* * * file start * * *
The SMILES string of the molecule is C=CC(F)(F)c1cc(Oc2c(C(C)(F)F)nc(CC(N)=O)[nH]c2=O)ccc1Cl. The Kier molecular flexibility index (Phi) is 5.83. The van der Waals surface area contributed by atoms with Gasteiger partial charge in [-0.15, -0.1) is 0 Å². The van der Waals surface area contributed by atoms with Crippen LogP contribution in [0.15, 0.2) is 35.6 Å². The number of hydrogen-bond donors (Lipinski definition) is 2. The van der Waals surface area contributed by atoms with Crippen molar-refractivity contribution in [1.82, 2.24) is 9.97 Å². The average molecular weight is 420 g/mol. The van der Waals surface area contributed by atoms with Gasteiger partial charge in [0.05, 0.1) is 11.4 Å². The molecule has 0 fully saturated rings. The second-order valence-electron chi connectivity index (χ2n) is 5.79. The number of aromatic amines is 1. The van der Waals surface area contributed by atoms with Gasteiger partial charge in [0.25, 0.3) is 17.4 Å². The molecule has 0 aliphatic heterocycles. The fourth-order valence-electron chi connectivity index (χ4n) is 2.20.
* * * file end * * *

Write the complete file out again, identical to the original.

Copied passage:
The SMILES string of the molecule is C=CC(F)(F)c1cc(Oc2c(C(C)(F)F)nc(CC(N)=O)[nH]c2=O)ccc1Cl. The Kier molecular flexibility index (Phi) is 5.83. The van der Waals surface area contributed by atoms with Gasteiger partial charge in [-0.15, -0.1) is 0 Å². The van der Waals surface area contributed by atoms with Crippen LogP contribution in [0.15, 0.2) is 35.6 Å². The number of hydrogen-bond donors (Lipinski definition) is 2. The van der Waals surface area contributed by atoms with Crippen molar-refractivity contribution in [1.82, 2.24) is 9.97 Å². The average molecular weight is 420 g/mol. The van der Waals surface area contributed by atoms with Gasteiger partial charge in [0.05, 0.1) is 11.4 Å². The molecule has 0 fully saturated rings. The second-order valence-electron chi connectivity index (χ2n) is 5.79. The number of aromatic amines is 1. The van der Waals surface area contributed by atoms with Gasteiger partial charge in [0.25, 0.3) is 17.4 Å². The molecule has 0 aliphatic heterocycles. The fourth-order valence-electron chi connectivity index (χ4n) is 2.20.